Withdrawal from Courses or from the College
How to Withdraw
Students should go to their CUNYFirst account during the official withdrawal period and drop the course(s) they desire on their own.
Nursing students who are considering withdrawal from clinical courses are advised to first consult the Nursing Department guidelines.
- Students with a Bursar hold or a Registrar hold cannot withdraw online and must report to the Registrar (A-104) for assistance before the deadline!
- International Students should see their advisor in the ISS office (L-431) for assistance.
Medical Withdrawal: If students need to withdraw for medical reasons, they must contact the Office of Health Services (MC-02 /718-631-6375) as the first step in the withdrawal process.Requests for withdrawals due to extraordinary circumstances that can be documented are reviewed by the Committee on Course and Standing. Appeal forms are available in the Registrar’s Office or online at http://www.qcc.cuny.edu/registrar/printableForms.html
Important Things to Know Before Deciding to Withdraw
November 6 is the Last Day to Withdraw Officially for Fall 2018
Unless there is an emergency, you should use some time between 9/17/18 and 11/16/18 (aka "Withdrawal Period") to consider the reason(s) why you wish/need to withdraw from your course(s) and weigh the pros and cons of doing so. There is ample time to reach out, see a counselor, talk to your professor, seek tutoring or other support services, and make an informed decision as to whether or not to withdraw - one that will not affect you negatively in the future.
Some Facts about Withdrawing
Students who withdraw officially from a course will be assigned a "W" grade - which does not affect their GPA - for this course.
Withdrawing could help you avoid another D or F grade if all else fails.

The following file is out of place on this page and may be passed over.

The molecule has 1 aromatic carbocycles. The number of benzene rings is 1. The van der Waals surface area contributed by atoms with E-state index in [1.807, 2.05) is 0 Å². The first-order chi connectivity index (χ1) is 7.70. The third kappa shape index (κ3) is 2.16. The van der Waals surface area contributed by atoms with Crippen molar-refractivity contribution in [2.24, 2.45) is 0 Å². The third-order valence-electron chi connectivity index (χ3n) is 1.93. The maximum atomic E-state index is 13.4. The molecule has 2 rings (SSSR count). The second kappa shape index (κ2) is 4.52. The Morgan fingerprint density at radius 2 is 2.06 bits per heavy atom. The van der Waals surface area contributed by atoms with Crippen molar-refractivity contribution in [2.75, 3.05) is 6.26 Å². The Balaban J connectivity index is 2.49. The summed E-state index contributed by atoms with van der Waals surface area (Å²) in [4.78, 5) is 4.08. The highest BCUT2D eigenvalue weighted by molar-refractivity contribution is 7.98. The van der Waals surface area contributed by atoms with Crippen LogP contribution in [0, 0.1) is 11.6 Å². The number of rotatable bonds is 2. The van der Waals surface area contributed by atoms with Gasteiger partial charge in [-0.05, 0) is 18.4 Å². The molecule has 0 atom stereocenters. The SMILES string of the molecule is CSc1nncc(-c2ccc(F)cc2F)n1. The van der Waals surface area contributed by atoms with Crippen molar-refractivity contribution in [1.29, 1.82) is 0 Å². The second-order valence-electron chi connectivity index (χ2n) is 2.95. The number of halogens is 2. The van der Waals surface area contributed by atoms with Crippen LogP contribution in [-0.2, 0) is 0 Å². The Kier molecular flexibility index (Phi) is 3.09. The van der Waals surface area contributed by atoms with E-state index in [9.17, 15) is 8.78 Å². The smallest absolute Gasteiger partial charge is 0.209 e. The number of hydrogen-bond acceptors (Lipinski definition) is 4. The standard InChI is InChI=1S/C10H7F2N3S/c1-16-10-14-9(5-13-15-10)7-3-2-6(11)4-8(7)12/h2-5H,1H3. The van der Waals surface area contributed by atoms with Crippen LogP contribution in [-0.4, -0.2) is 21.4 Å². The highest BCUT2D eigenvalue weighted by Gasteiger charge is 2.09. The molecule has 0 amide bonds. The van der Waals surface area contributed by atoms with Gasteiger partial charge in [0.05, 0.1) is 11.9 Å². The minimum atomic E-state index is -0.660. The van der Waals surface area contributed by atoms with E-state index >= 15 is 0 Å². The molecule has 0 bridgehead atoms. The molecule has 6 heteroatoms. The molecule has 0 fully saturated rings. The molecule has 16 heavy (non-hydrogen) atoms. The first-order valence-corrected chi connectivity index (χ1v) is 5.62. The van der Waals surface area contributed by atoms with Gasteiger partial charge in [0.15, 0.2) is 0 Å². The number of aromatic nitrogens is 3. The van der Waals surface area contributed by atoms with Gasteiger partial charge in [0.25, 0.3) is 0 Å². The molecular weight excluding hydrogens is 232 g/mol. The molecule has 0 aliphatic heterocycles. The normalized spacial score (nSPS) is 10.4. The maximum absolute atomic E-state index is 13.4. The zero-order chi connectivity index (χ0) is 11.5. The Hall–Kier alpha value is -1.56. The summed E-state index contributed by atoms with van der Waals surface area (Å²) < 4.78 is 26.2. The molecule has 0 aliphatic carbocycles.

Withdrawing could also affect your Financial Aid; if you receive Aid, you should talk to a Financial Aid counselor first.
Students who withdraw do not get a refund.
Students who stop attending without withdrawing will earn a WU grade (a WU grade counts like an F). Decide, stay or go, but if you go, exercise your right to withdraw before the deadline to avoid adverse effects on your GPA.
Common Myths to Avoid
If I get a WU, I can appeal it and get it changed to a W grade
In order to be eligible for a grade reversal through the Committee on Course and Standing (CCS), you must have VALID and DOCUMENTED reasons for appealing.
If I keep withdrawing on time from my classes, I will not my lose financial aid
SAP (Satisfactory Academic Progression) standards not only look at your GPA but also at the number of credits you’ve attempted versus those you have earned in order to determine financial aid eligibility. Repeated withdrawals while receiving financial aid will affect that ratio.
If I withdraw from all my classes now and come back next term, I will avoid being dismissed and will not be on probation anymore
False! You may even risk not being readmitted if your GPA is below 1.5. Probation does not simply go away with time. It will require work and diligence on your part.